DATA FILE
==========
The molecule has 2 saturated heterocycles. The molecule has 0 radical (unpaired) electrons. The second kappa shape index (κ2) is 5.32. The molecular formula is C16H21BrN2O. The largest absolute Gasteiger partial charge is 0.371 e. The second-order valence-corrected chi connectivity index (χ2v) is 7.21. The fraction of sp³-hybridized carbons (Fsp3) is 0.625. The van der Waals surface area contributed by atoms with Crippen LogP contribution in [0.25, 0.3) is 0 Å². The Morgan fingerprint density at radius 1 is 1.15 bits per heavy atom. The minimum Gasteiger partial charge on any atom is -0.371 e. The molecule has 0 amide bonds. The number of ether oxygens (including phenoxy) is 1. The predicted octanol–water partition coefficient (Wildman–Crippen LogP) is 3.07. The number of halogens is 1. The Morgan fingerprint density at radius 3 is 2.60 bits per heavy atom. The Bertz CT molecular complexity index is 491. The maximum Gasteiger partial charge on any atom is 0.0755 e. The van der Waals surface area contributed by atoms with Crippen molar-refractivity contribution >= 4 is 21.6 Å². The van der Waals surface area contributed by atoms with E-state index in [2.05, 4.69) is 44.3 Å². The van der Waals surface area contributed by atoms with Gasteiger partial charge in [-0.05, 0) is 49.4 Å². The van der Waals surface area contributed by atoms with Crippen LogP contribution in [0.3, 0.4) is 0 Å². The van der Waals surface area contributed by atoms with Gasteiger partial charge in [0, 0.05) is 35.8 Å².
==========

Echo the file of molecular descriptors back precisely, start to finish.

The molecule has 2 saturated heterocycles. The molecule has 0 radical (unpaired) electrons. The second kappa shape index (κ2) is 5.32. The molecular formula is C16H21BrN2O. The largest absolute Gasteiger partial charge is 0.371 e. The second-order valence-corrected chi connectivity index (χ2v) is 7.21. The fraction of sp³-hybridized carbons (Fsp3) is 0.625. The van der Waals surface area contributed by atoms with Crippen LogP contribution in [0.25, 0.3) is 0 Å². The Morgan fingerprint density at radius 1 is 1.15 bits per heavy atom. The minimum Gasteiger partial charge on any atom is -0.371 e. The molecule has 0 amide bonds. The number of ether oxygens (including phenoxy) is 1. The predicted octanol–water partition coefficient (Wildman–Crippen LogP) is 3.07. The number of halogens is 1. The Morgan fingerprint density at radius 3 is 2.60 bits per heavy atom. The Bertz CT molecular complexity index is 491. The maximum Gasteiger partial charge on any atom is 0.0755 e. The van der Waals surface area contributed by atoms with Crippen molar-refractivity contribution >= 4 is 21.6 Å². The van der Waals surface area contributed by atoms with E-state index in [2.05, 4.69) is 44.3 Å². The van der Waals surface area contributed by atoms with Gasteiger partial charge in [-0.05, 0) is 49.4 Å². The van der Waals surface area contributed by atoms with Crippen LogP contribution in [0.3, 0.4) is 0 Å². The van der Waals surface area contributed by atoms with Gasteiger partial charge in [0, 0.05) is 35.8 Å².